This is a guide to the publisher module.

Please use github issues to report any bugs. Pull requests welcome!

Installation - Universal JavaScript support

publisher works as an AMD (RequireJS) module, a Node.js module, or a plain object on the global object.

AMD (RequireJS) installation

Place publisher.js in your application and require it as usual.

require(['path/to/publisher'], function (publisher) {
  /* Do stuff with publisher here */

Node.js Installation

Install with npm

npm install publisher

Include like everything else

var publisher = require('publisher');

Other browser usage

If neither AMD nor Node.js are detected, publisher is global with a noConflict that restores the previous publisher definition and returns the publisher object.

var myPublisher = publisher.noConflict();

All of the usage is identical among environments.

Basic Example

Subscribing to a topic

First you "subscribe" to a topic, and provide a handler to call when the topic is published.

publisher.subscribe('onAwesome', function () {

Publishing a topic

When interesting things happen in your application, you publish the topic of interest. Any attached subscription handlers will be called. In this case, the console will log "awesome".


Publish with arguments

You can also send along some arguments that your subscriptions may be interested in when you publish.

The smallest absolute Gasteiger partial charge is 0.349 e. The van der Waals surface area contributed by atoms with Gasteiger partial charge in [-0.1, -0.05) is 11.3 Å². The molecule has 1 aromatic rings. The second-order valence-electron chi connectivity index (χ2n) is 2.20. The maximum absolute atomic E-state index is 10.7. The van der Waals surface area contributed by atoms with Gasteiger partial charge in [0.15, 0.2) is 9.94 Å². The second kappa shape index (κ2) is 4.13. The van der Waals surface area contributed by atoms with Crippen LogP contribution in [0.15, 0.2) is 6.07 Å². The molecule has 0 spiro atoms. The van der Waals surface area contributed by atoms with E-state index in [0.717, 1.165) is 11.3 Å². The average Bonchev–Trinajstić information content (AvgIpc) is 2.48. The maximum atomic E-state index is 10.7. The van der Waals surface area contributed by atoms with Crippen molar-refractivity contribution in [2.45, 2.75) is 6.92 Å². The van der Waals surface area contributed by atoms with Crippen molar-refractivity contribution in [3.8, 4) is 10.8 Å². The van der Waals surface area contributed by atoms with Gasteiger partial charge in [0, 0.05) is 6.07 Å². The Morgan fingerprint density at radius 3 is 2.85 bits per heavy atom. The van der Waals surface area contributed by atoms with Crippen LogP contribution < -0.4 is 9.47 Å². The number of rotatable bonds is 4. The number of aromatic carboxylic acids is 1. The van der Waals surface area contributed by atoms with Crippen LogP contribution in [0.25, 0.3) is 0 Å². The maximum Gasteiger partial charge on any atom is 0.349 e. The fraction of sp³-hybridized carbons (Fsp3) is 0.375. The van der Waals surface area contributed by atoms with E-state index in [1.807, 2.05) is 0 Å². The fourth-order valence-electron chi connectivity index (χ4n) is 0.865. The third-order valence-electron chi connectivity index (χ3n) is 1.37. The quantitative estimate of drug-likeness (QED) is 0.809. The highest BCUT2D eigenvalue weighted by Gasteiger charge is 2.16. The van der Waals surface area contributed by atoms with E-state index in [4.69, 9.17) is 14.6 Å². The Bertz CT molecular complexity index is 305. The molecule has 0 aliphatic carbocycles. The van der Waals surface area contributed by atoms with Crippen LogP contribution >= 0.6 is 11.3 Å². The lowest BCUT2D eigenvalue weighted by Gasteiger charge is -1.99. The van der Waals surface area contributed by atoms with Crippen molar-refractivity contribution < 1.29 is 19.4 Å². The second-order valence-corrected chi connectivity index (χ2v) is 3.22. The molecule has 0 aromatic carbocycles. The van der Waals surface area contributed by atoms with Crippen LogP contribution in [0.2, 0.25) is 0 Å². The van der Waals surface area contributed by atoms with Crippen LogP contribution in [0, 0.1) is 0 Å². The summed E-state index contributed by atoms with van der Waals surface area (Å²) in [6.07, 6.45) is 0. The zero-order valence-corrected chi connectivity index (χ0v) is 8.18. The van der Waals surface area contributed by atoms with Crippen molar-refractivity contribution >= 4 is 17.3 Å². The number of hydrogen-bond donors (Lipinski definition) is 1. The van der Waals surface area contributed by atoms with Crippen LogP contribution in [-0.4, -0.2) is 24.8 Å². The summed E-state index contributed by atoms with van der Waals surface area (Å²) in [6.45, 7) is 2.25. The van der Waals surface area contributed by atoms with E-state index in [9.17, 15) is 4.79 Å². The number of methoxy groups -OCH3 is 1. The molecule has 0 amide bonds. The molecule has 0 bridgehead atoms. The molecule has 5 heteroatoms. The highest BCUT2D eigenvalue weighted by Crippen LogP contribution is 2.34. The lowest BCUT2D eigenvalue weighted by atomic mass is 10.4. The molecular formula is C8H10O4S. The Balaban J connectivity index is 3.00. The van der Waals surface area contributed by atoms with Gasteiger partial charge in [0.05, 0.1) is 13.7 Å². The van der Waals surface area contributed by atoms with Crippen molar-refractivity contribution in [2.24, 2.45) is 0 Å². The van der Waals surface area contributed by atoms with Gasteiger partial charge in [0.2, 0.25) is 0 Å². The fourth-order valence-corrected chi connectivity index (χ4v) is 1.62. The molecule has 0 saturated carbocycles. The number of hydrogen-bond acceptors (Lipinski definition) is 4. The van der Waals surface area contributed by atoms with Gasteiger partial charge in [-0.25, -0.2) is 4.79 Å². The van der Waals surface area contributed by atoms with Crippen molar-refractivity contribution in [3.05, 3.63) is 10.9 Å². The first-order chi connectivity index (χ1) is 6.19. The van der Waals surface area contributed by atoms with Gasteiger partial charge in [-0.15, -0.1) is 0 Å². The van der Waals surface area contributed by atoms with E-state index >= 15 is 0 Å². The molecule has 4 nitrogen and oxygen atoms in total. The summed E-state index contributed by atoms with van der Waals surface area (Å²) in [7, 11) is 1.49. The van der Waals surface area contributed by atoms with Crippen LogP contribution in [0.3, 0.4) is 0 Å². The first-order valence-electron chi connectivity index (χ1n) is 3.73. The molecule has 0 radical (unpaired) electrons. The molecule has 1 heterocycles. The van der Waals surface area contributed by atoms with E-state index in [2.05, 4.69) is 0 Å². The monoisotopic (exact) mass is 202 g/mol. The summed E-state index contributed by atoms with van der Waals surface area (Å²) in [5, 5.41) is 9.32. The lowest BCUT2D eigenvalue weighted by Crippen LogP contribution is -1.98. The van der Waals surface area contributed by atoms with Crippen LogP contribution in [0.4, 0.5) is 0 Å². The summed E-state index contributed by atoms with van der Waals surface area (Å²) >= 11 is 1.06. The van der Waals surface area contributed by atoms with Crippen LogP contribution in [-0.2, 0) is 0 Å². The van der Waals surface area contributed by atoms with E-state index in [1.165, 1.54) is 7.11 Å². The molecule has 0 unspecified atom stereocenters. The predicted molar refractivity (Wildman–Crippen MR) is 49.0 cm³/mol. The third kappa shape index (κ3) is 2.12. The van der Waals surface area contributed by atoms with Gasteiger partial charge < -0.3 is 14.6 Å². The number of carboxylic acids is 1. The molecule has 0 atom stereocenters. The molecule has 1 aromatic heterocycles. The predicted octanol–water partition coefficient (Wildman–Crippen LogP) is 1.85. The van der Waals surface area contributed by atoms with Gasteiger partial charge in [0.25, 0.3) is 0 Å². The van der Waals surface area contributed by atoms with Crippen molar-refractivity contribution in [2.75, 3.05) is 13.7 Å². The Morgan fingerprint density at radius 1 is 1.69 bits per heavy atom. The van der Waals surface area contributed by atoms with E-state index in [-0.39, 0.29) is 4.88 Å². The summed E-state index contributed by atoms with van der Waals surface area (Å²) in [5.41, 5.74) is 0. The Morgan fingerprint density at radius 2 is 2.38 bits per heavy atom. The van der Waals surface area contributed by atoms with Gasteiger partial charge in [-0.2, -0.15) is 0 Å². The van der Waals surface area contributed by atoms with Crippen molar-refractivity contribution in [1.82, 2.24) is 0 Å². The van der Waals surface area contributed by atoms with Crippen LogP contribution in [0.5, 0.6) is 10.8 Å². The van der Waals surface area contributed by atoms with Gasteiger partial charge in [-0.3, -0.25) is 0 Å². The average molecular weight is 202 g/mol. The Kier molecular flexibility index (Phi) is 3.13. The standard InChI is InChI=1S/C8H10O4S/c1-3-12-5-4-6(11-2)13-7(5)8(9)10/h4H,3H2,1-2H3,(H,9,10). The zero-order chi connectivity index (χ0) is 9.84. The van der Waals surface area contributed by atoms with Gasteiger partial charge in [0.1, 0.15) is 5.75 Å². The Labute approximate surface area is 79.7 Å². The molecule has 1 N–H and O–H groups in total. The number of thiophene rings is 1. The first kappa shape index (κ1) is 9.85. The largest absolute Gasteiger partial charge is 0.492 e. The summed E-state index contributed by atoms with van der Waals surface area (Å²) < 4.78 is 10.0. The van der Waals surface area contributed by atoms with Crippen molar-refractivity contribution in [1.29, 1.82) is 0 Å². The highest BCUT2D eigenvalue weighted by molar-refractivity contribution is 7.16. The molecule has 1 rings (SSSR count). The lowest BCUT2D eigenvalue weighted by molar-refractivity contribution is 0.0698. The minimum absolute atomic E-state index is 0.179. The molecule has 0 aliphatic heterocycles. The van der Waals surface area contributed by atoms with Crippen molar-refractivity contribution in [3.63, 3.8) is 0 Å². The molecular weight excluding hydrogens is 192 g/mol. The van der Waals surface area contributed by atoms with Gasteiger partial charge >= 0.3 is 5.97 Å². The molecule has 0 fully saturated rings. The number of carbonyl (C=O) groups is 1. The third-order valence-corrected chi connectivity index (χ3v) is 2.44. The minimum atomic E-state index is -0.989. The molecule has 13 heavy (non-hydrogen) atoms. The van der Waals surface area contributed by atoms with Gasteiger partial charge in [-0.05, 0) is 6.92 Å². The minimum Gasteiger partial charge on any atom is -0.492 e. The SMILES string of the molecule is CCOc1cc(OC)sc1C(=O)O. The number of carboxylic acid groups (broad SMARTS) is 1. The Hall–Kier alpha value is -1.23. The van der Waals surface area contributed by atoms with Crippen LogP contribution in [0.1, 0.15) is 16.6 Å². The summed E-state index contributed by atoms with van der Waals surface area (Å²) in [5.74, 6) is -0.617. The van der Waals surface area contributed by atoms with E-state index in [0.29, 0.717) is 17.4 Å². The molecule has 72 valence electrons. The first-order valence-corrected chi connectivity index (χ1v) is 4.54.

publisher.subscribe('onAwesome', function (one, two, foo){
  console.log(one, two, foo);

publisher.publish('onAwesome', 1, 2, 'foo');

Widget example

The topic name is simply a string, which is often namespaced to objects in the applicaton and then the method or action they are taking.

var datepicker = {
  open: function (){
    /* some real code */

  select: function (){
    var oldValue = this.input.value,
        newValue = this.getSelected();
    /* some real code */
    publisher.publish('datepicker/select', newValue, oldValue);

  close: function (){
    /* some real code */

Subscribe to all the topics

publisher.subscribe('datepicker/open', function () {
publisher.subscribe('datepicker/select', doSomeThingOnDateSelect);
publisher.subscribe('datepicker/close', theForm.submit.bind(theForm));

Creating Individual Publishers

While publisher is itself a global publisher, it's also a function allowing you to turn any object into it's own closed pub/sub system. Publisher extends the object with publish and subscribe methods.

var datepicker = publisher({
  open: function (){

publish is now a method of the object, call it with this.publish.


  select: function (){
    this.publish('select', newValue, oldValue);

  close: function (){

subscribe is also now a method of the object.

datepicker.subscribe('open', doSomethingOnOpen);

This pattern makes extending the behavior of an object trivial.

You can also create a generic publisher by calling publisher with no arguments at all.

var localPub = publisher();
localPub.subscribe('topic', function() {});

Binding the context of handlers to other objects

Subscription handlers are naturally bound to the publisher. We can verify this behavior in our previous examples.

publisher.subscribe('onAwesome', function () {
  console.log(this === publisher); //> true